Close-up View of a Member of the
Protea Family -
a Grevillea (or
by Brian Johnston (Canada)
Documentaries about Australia usually
focus on the unique and fascinating animal species that inhabit the
landscape. The subject of this article is just as unusual, but it
belongs to the plant world. The genus Grevillea is one of the most
popular and widely cultivated of the country’s plant genera. Grevillea species of all shapes and
sizes are to be found in various natural locations throughout
Australia. They are all members of the Protea family
(Proteaceae). A colourful example of the same family, the
“Pincushion Protea” was the subject of an earlier
Since the various Grevillea species hybridize
readily, it is likely that the example studied here was either a chance
hybridization or a cultivar produced in a nursery. The plant was
imported to Canada from Australia for cut-flower use in exotic flower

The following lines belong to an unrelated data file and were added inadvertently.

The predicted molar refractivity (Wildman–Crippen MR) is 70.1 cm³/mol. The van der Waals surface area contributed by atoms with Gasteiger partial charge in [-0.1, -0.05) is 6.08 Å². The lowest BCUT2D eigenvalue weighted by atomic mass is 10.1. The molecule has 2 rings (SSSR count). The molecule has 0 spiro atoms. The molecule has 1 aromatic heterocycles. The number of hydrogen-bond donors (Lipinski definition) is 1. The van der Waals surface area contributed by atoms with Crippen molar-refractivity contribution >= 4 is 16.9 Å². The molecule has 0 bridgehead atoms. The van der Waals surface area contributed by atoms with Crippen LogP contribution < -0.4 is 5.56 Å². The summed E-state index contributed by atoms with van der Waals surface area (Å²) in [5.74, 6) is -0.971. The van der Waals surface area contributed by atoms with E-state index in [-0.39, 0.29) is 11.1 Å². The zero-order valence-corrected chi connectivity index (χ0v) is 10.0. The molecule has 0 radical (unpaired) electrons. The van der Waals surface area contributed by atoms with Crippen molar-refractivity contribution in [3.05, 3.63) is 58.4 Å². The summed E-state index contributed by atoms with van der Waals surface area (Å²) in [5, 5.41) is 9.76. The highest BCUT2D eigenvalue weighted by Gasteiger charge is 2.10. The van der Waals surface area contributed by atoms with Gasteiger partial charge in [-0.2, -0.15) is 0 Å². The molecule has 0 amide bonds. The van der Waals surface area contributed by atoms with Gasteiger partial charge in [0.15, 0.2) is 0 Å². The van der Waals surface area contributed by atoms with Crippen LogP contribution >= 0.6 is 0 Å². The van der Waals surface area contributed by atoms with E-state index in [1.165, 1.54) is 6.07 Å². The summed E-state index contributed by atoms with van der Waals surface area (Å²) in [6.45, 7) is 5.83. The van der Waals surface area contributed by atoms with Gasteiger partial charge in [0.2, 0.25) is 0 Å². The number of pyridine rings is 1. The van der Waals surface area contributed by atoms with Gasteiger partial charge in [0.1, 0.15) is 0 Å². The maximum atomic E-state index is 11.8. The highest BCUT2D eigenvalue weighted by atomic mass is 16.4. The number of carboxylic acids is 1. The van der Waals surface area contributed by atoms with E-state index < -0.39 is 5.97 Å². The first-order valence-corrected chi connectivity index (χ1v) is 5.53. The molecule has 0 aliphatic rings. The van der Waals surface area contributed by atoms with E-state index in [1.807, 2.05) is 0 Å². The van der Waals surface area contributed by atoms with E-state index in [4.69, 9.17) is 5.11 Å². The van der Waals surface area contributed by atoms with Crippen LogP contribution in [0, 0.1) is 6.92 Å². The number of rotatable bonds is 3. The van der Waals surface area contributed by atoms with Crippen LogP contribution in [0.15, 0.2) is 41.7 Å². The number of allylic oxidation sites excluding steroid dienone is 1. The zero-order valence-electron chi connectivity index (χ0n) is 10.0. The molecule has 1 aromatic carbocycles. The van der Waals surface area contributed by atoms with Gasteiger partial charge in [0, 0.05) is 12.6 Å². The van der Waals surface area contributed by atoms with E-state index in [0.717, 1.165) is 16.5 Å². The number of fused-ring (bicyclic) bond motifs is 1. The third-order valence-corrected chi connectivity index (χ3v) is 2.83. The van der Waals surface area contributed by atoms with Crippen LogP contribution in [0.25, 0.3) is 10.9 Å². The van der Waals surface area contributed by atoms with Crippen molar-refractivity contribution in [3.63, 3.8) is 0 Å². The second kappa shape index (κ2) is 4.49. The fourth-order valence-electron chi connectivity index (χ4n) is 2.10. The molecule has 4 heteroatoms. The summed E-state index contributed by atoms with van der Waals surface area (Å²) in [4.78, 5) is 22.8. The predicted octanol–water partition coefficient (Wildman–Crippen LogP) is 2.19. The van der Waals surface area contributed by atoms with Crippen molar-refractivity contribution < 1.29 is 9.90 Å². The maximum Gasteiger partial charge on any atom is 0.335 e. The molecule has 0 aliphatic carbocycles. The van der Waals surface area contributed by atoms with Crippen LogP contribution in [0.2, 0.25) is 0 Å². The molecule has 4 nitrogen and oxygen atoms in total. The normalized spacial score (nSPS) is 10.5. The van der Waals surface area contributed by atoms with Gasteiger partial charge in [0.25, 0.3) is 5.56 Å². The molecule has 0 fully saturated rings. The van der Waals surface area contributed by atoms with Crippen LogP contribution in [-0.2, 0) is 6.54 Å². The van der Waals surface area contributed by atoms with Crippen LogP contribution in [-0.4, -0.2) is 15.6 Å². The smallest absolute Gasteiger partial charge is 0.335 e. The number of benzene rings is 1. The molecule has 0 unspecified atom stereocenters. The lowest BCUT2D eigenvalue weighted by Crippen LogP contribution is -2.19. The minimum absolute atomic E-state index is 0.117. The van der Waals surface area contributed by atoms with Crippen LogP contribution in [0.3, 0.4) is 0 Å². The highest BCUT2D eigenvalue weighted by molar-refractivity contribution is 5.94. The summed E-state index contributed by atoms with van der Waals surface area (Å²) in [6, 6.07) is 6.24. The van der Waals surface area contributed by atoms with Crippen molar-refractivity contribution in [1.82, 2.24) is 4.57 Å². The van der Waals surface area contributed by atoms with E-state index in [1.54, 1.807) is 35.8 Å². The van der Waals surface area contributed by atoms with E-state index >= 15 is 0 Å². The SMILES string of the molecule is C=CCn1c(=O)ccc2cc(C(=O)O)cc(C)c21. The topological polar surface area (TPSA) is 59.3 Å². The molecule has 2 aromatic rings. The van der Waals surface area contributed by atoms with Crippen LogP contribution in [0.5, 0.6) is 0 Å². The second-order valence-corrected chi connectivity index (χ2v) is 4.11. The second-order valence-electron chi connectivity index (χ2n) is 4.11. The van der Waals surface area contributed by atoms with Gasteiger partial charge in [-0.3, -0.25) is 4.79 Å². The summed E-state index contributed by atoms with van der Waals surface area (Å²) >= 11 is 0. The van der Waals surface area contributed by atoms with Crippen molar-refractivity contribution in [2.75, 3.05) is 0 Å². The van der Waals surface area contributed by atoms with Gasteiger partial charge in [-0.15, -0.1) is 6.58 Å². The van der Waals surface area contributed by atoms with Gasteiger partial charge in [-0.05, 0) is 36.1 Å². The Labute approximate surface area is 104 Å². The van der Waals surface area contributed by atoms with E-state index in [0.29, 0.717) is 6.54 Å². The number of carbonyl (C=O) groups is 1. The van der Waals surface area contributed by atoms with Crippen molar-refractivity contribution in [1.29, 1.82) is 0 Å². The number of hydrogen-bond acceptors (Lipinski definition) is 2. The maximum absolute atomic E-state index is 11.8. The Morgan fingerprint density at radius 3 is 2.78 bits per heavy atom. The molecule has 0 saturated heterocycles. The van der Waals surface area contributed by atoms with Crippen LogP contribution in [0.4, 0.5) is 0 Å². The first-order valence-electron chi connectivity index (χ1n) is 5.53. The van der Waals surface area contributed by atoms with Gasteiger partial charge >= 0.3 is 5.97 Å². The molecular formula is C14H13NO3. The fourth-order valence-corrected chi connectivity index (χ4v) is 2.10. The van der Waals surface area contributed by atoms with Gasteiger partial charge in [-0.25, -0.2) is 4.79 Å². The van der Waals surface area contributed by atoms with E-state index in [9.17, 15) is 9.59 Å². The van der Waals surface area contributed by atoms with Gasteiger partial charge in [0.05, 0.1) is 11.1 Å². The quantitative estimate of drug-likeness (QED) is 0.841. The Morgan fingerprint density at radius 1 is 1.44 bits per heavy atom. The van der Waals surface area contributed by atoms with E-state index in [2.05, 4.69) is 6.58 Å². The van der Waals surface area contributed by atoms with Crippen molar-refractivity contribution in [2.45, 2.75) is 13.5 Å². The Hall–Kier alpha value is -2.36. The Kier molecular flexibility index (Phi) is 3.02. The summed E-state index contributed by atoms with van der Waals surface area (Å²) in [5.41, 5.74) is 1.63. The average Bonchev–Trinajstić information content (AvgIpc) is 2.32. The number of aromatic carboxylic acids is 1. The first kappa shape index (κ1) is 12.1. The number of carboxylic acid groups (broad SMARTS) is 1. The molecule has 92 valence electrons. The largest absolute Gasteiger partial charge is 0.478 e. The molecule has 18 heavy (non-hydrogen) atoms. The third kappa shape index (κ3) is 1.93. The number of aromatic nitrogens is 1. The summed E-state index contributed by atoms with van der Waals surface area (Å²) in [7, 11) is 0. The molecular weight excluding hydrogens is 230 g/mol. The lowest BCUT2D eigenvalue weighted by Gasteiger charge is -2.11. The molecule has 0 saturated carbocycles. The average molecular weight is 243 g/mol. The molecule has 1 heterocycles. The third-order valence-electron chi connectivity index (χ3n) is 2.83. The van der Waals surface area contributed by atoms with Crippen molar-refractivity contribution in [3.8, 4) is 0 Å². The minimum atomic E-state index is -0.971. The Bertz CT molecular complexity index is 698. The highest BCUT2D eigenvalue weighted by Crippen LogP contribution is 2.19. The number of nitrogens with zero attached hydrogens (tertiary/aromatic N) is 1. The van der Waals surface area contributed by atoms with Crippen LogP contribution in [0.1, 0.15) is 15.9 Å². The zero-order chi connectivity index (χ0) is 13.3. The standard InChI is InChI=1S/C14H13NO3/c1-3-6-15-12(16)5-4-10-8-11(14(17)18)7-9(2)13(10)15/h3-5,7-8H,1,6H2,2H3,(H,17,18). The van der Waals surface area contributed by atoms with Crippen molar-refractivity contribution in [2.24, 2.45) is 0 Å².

As can be seen below, the flowers
of the plant are quite small, and occur in a cluster called an inflorescence at the tip of a
branch. The inflorescence can contain up to 100 individual
flowers. In some cultivated plants (like this one), the
flowers are clustered in a cylindrical brush shape (or raceme). The raceme in
this case is about 10 centimetres long, with a diameter of about 2.5
centimetres. Several racemes in bud stage are visible. I
was surprised to find that the stem was extremely strong and very
hard. An ordinary pair of scissors or common kitchen knife was no
match for this sturdy branch.
The leaves of the plant occur in
V-shaped “sprays” of leaflets, and are unusual in structure.
Closer views reveal that the brown
central vein of each leaflet is wrapped, sandwich-like, by green edging.
Higher magnification shows that
both the central, and outer structures are covered by very fine
hairs. The photomicrograph at right shows some of the hairs in
the central area of a leaflet.
In the bud stage, the flower looks
like a column composed of furry brown spheres, with the occasional tiny
green leaflet poking out here and there. As time passes, the